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Change of Careers Still Means Helping Others

For nearly 15 years Rebecca Herrera, '10, worked in the medical profession. During those years she was regaled with stories of stakeouts and shootouts from her husband José, a patrol officer with the Richmond Police Department. Herrera was in the middle of pursuing a degree in nursing at J. Sergeant Reynolds Community College when she changed degrees midstream and majored in administration of justice instead. The life of a police officer was just "too enticing."

After receiving her associate's degree she accepted a position with the Capitol Police and attended the police academy at Virginia Commonwealth University (VCU). She successfully passed the academy, receiving a physical fitness award along the way, and was commissioned as a police officer in the Commonwealth of Virginia. Herrera has been a member of the Capitol Police for nearly 10 years.

The Capitol Police is the oldest police department in the country, it was founded in 1618. Members of the Capitol Police protect and serve Virginia's government officials, employees and visitors of the Commonwealth.

Since she received her certification as a police Herrera has not stopped there, she has continued learning and bettering herself professionally. To that end, she enrolled in Averett's Adult Professional Program to pursue a bachelor's degree.

"I have always wanted to go back to school to further my education, but with a family and a full-time job it was not possible," Herrera said. "My mother retired and moved in with us, providing me the opportunity to make my dream come true.

"I looked at several schools before deciding on Averett. I chose Averett's Adult Professional Program because it gave me the flexibility of meeting only one day a week and only one class at a time. This seemed to be manageable with everything I already had going on.

"I feel being a student at Averett has helped in my professional career. After placing number one on the promotional list, I was promoted to the rank of sergeant. I strongly feel Averett prepared me for the sergeant exam." In addition to ranking number one for the sergeant position, Herrera also ranked number one for the corporal position.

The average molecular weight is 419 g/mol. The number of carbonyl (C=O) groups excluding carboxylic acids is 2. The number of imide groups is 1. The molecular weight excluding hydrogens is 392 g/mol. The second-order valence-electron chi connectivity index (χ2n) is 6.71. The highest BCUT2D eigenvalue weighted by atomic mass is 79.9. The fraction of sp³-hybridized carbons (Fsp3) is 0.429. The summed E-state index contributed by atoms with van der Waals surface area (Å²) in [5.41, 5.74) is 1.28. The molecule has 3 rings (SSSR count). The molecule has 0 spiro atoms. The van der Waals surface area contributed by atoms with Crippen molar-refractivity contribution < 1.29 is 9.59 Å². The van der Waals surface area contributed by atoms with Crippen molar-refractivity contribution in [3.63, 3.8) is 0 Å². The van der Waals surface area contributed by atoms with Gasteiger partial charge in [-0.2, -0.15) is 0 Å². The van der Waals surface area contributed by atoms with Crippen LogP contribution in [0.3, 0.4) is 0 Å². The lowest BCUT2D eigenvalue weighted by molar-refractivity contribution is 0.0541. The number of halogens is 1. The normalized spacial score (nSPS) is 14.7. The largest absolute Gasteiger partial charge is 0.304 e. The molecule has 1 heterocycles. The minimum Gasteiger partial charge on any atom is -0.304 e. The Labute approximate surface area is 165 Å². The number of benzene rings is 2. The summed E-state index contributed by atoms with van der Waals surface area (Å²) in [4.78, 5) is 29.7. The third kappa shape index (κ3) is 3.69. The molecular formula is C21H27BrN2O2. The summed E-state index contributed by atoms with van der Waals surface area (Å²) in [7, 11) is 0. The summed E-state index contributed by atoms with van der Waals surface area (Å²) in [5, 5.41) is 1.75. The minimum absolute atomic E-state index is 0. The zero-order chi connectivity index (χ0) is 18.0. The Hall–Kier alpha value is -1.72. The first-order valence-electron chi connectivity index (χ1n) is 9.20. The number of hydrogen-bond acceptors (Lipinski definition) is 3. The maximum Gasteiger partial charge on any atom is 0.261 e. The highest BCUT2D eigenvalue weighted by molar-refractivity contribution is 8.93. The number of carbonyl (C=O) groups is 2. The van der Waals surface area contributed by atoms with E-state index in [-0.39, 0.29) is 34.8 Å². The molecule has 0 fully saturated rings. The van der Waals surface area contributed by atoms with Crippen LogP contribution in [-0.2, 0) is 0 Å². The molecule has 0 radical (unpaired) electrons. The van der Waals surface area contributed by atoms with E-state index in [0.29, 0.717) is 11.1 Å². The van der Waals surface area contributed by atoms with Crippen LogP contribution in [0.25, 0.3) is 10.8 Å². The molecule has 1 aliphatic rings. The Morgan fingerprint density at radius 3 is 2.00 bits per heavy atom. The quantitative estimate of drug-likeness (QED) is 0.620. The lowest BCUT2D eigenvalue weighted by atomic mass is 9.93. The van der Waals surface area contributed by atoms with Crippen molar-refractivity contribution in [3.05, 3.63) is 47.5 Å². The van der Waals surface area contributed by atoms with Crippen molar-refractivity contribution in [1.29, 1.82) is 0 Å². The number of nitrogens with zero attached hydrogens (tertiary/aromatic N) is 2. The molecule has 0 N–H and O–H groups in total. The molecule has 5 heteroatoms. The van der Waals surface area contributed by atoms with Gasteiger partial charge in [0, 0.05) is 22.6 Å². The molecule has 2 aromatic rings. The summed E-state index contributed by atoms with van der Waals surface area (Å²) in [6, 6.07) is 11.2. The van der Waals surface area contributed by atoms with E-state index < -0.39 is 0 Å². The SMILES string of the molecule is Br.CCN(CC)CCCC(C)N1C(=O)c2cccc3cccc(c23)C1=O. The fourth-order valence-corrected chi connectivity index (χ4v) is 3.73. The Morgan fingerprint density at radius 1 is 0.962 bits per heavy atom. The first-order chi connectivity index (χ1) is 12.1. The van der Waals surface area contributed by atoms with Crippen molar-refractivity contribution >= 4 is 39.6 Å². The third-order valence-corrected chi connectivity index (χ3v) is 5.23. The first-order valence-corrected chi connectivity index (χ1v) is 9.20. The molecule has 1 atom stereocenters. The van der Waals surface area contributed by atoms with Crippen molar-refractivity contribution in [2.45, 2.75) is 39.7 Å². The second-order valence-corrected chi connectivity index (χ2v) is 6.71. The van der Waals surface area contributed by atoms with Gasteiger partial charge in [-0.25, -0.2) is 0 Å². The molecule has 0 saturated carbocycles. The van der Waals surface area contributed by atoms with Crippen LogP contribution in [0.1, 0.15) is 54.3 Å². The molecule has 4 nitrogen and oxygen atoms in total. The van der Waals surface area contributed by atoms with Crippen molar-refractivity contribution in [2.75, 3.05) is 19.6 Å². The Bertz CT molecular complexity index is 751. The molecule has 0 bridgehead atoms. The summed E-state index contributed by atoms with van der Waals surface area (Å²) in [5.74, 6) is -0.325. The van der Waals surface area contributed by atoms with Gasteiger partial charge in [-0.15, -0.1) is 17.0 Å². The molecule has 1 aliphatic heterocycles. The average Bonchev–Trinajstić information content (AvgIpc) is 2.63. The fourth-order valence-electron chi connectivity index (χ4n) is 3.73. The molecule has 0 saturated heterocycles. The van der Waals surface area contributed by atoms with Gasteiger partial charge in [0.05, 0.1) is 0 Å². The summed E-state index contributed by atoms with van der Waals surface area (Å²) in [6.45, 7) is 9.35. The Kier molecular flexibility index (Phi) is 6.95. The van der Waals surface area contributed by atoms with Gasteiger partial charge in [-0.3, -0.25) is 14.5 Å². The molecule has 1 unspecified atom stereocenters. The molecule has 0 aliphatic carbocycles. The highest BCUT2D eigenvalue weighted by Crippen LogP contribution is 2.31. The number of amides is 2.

Along with pursuing her bachelor's degree, Herrera has attended classes at the Department of Criminal Justice Services to get certification as an instructor. She teaches about safety, cultural diversity, communication during a crisis, bullying and internet safety in her community. She also attended the Virginia Victims Academy and is a domestic violence advocate. She is also a certified crime prevention specialist and has state and national certification in a number of different areas.

Since her promotion to sergeant in September 2009, Herrera has been serving as the accreditation manager for the Capitol Police. As accreditation manager, she is responsible for coordinating the law enforcement accreditation program within the division of the Capitol Police, develops agency policy and procedure, researches best practices, gathers proof of compliance to establish standards and preparation of compliance files. She also prepares the agency for review by outside assessors.

In two years, Herrera plans to take the lieutenant exam and advance from there. She would also like to pursue her master's degree, and her ultimate career goal is to one day become chief of police.

"Education is the key to success, I firmly believe that," Herrera said. " I know I made the right choice by selecting Averett University."

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